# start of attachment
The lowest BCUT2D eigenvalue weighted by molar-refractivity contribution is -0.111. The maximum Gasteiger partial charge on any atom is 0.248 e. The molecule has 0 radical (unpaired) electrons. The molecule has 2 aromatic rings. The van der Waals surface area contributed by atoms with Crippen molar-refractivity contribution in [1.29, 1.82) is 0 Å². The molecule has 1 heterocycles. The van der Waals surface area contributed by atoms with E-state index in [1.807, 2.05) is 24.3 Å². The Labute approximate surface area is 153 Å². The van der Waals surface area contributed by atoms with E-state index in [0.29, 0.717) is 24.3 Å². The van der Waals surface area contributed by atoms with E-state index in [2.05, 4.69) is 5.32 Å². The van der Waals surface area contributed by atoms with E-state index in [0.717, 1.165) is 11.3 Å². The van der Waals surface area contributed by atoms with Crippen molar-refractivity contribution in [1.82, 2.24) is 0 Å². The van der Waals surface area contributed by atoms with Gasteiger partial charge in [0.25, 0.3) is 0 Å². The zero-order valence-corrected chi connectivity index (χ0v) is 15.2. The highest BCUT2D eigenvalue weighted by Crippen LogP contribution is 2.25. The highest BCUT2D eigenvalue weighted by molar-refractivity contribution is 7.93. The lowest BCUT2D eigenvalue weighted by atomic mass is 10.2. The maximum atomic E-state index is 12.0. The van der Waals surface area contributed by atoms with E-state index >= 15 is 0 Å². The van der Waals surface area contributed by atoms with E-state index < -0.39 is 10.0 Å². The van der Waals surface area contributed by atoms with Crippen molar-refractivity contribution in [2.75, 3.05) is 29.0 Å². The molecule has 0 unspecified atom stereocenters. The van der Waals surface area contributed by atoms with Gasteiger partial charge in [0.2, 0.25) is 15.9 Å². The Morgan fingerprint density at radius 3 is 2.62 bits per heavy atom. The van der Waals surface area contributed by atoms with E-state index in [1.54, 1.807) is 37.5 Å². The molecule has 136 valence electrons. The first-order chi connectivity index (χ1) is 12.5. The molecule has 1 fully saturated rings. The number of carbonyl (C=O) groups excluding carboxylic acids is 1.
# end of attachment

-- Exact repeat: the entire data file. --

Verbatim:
The lowest BCUT2D eigenvalue weighted by molar-refractivity contribution is -0.111. The maximum Gasteiger partial charge on any atom is 0.248 e. The molecule has 0 radical (unpaired) electrons. The molecule has 2 aromatic rings. The van der Waals surface area contributed by atoms with Crippen molar-refractivity contribution in [1.29, 1.82) is 0 Å². The molecule has 1 heterocycles. The van der Waals surface area contributed by atoms with E-state index in [1.807, 2.05) is 24.3 Å². The Labute approximate surface area is 153 Å². The van der Waals surface area contributed by atoms with E-state index in [0.29, 0.717) is 24.3 Å². The van der Waals surface area contributed by atoms with E-state index in [2.05, 4.69) is 5.32 Å². The van der Waals surface area contributed by atoms with E-state index in [0.717, 1.165) is 11.3 Å². The van der Waals surface area contributed by atoms with Crippen molar-refractivity contribution in [1.82, 2.24) is 0 Å². The van der Waals surface area contributed by atoms with Gasteiger partial charge in [0.25, 0.3) is 0 Å². The zero-order valence-corrected chi connectivity index (χ0v) is 15.2. The highest BCUT2D eigenvalue weighted by Crippen LogP contribution is 2.25. The highest BCUT2D eigenvalue weighted by molar-refractivity contribution is 7.93. The lowest BCUT2D eigenvalue weighted by atomic mass is 10.2. The maximum atomic E-state index is 12.0. The van der Waals surface area contributed by atoms with E-state index >= 15 is 0 Å². The van der Waals surface area contributed by atoms with E-state index < -0.39 is 10.0 Å². The van der Waals surface area contributed by atoms with Crippen molar-refractivity contribution in [2.75, 3.05) is 29.0 Å². The molecule has 0 unspecified atom stereocenters. The van der Waals surface area contributed by atoms with Gasteiger partial charge in [0.2, 0.25) is 15.9 Å². The Morgan fingerprint density at radius 3 is 2.62 bits per heavy atom. The van der Waals surface area contributed by atoms with E-state index in [1.54, 1.807) is 37.5 Å². The molecule has 136 valence electrons. The first-order chi connectivity index (χ1) is 12.5. The molecule has 1 fully saturated rings. The number of carbonyl (C=O) groups excluding carboxylic acids is 1.